Reports: December 18, 2016
On Thursday 15 December, Betty Lacey and Denise Boyle fmdm attended a conference hosted by the European Migration Network (EMN) titled: ‘Responding to the Refugee Crisis’. As part of the background brief we heard that the UN High Commissioner for Refugees (UNHCR) estimated that approximately 65.3 million were forcibly displaced around the world in 2015. This equates to 28 people per minute! Most were displaced within their countries. Globally 21.3 million are refugees, of whom 51% are children i.e. under 18 years of age.
Jim Clarken of Oxfam Ireland, during his presentation, stated that only one to two million refugees are trying to get into Europe (Oxfam work in 90 countries). To put this in context, the population of Europe is approximately 743 million. The reality then is not that Europe is facing a ‘refugee crisis’ rather that Europe is not sufficiently organised or prepared, to be able to deal with the number of refugees arriving!
Apart from Jim Clarken and Abbas Ghadimi – a former programme refugee - all the other speakers were associated with different European governments that are engaged in formal programmes of resettlement and integration. These included Ireland, Germany, Portugal and Sweden. Each country speaker spoke of the finance, time and care taken to both welcome refugees and to assist with their integration into the respective culture of their new ‘home’. A moving slide showing an Eritrean couple putting the key into the door of their own apartment in Northern Sweden reflected their joy. This couple had been in a refugee camp for 20 years prior to obtaining permission to be resettled in Sweden!
As the day progressed we realised that the State plus private sponsorship resettlement programmes we heard about, are only dealing with a few thousand refugees in total. This is versus the hundreds of thousands of refugees who arrived in Europe during 2015-6. It became clear that the thousands, who risked their lives in unseaworthy vessels to reach Europe, were not yet eligible to be considered for resettlement. One of the reasons is that Greece and Italy are unable to keep up with the paperwork involved in processing each migrant. This was cited by one speaker as the reason why his government is allowing so few migrants into his country! Speakers acknowledged that the Greek and Italian governments are doing an amazing job, in welcoming and providing essential services to those who land on their shores. The important role of NGOs in this process was highlighted.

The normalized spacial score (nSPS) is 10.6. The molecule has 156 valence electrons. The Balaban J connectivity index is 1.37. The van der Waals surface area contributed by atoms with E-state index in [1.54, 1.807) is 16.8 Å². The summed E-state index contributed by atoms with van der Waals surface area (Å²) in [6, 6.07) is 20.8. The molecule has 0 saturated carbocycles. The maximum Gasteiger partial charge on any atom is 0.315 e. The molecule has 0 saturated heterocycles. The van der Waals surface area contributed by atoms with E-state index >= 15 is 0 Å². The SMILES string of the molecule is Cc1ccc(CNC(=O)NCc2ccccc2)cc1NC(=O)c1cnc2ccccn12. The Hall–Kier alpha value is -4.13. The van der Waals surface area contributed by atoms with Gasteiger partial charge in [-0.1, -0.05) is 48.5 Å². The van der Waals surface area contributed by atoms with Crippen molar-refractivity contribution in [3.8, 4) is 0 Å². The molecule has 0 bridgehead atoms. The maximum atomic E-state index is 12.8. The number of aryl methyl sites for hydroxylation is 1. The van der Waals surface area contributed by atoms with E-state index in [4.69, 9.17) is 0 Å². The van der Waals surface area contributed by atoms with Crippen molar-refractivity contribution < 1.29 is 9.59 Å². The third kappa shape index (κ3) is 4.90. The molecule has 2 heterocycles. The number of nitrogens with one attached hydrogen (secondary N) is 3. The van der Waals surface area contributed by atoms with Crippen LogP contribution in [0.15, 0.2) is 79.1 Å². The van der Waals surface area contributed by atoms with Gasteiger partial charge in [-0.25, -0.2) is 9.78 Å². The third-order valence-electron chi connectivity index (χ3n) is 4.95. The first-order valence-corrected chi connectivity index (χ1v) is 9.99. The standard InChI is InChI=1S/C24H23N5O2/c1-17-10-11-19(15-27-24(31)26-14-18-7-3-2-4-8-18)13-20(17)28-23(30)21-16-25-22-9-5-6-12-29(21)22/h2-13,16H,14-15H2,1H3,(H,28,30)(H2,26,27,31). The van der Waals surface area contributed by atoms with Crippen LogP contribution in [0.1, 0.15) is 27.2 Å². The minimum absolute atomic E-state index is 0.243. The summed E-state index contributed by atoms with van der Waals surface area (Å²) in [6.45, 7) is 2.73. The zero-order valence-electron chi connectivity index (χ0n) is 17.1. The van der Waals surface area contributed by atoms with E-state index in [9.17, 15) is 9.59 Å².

Ireland, which committed to taking 4,000 refugees in September 2015, has to date only welcomed 400!! At the same time the five Irish naval ‘search and rescue missions’ carried out on the Mediterranean Sea, were successful in saving 5,000 refugees from drowning. An excellent documentary reflecting the challenges the crew encountered and the success of the latest naval crew on the LE Samuel Beckett can be viewed here
Despite this, some query would it be better for Ireland to combine with the EU and UN to go after the people smugglers in Libya and other countries i.e. prevention rather than rescue? The smugglers extort huge sums of money from desperate vulnerable people, for a passage to Italy or Greece on an unseaworthy vessel. To date this year the tragic statistic is that 4,715 refugees have drowned in the Mediterranean. William Spindler, spokesperson for the UNHCR in Geneva, speaking about the unfolding horror told a press briefing: “From one death for every 269 arrivals last year (2015) in 2016 the likelihood of dying has spiralled to one in 88.”
A serious omission of the conference in view of the above was that the urgent need for the UN and EU to address the root causes underpinning the mass movement of refugees was not addressed. War and conflict is a critical root cause. This alone causes hundreds of thousands to flee for their lives, thus making it imperative that immediate paths to peace are explored. Over coffee we discussed different aspects of this most complex issue. Several people spoke about the apparent hypocrisy of some major players, who whilst negotiating peaceful resolutions to major conflicts, are simultaneously supporting the lucrative industry of arms manufacturing, in their respective countries!
Meantime a desperate mother was overheard in Zuwara Port in Libya: ‘I am putting my child in this boat to Europe, because she is safer on the sea than on the land’....
Messages to: Denise Boyle fmdm - MIA Global Action